Interview

Horse Power

My journey from living in the fast lane in the motor industry to a more freer, happier life, powered by equine therapy.

My journey from living in the fast lane in the motor industry to a more freer, happier life, powered by equine therapy.

By Phillipa Sage
Photography Philip Storey @storeypics

In May 2016 my world as I’d known it for many years came crashing down and I sank to the lowest point in my life. It was like a bomb had gone off. My long-term relationship had ended and, along with it, the job that I loved. Around the same time my father had a life-changing accident leaving him needing 24hr care.
My life until this point had always been full of ups and downs. I had a previous breakdown in my early twenties and was diagnosed with M.E. which meant I spent nearly two years, mostly, in bed. During this time, I was put on antidepressants and over the years that followed of many alternative therapies, I became aware that I had suffered from depression most of my adult life.

In fact, as life unfolded, it turned out I was predisposed to depression when my son, Alfie, then aged 3 was diagnosed with Fragile X and it was discovered I, then 36, was a carrier. As a carrier, one of the most common symptoms is depression. Prior to my diagnoses of M.E., and primarily a physical breakdown when I remember literally not being able to lift a spoon to feed myself, I had been working and playing hard, burning the candle at both ends, never wanting to miss out or let anybody down. I started to have debilitating migraines, weird allergic reactions to food, car fumes, cleaning products and most disappointedly alcohol! I suffered from unexplained severe aches and pains and lethargy.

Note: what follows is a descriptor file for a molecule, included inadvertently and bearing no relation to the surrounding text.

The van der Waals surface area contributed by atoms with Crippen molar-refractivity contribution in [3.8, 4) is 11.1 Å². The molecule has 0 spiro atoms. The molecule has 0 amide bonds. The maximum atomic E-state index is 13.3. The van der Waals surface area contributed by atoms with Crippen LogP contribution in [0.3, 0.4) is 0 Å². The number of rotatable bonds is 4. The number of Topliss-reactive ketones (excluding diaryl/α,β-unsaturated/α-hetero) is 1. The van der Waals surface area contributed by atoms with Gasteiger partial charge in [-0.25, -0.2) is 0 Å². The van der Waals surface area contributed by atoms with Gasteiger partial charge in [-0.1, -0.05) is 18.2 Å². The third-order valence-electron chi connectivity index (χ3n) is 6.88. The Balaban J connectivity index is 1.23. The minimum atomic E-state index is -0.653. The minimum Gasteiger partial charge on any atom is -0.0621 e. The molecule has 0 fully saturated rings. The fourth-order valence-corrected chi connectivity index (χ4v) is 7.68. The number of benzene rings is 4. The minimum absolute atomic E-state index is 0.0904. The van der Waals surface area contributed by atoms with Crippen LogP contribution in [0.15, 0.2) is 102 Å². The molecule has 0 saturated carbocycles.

I had endless blood tests and all sorts of tests. It was discovered that I was seriously deficient in things that I didn’t even know a human being needed, like copper, zinc and magnesium. I had toxic levels of all sorts of other things with symbols for names.
Even my GP had never heard of some of the things I was being tested for but he did have the wisdom to refer me to someone who did, Dr Sybil Birtwhistle and, latterly, Dr Damien Downing who specialised in M.E and Nutrition. Most importantly, they treated me holistically which although modern medicine is certainly leaning towards, it, it is by no means there yet in mainstream practice.
After a few very slow years I ventured back in to the world of work. Despite advice to the contrary I went back to the mad and erratic world of live events in the motor industry, working part-time at first but slowly building myself up to full-time.
I loved my work, I loved the people, I loved the travel and the unpredictability. Never, was any day the same. Bizarrely, as a result of my journey and trying to manage my M.E., I combined working on live events all over the UK and Europe with Holistic therapy. I had trained in Massage, Reflexology and Reiki. Having had great results in helping me maintain good health, I became passionate about them all and was keen to help others.
Unfortunately, trying to juggle both careers, enjoy a full social life and continue my lifelong hobby of riding, owning and caring for several ponies, I inevitably suffered a few burn outs and setbacks.
I used to get so frustrated. I hated my seemingly weak constitution and I constantly observed those around me, wondering why I was different to them.
I worked alongside and had friends with hugely successful lives who I continually measured myself against. I was bemused. Fundamentally, we are all made from the same stuff – flesh, blood, bones, nerves, water, hormones, etc. So how was it that I could not cope where others could?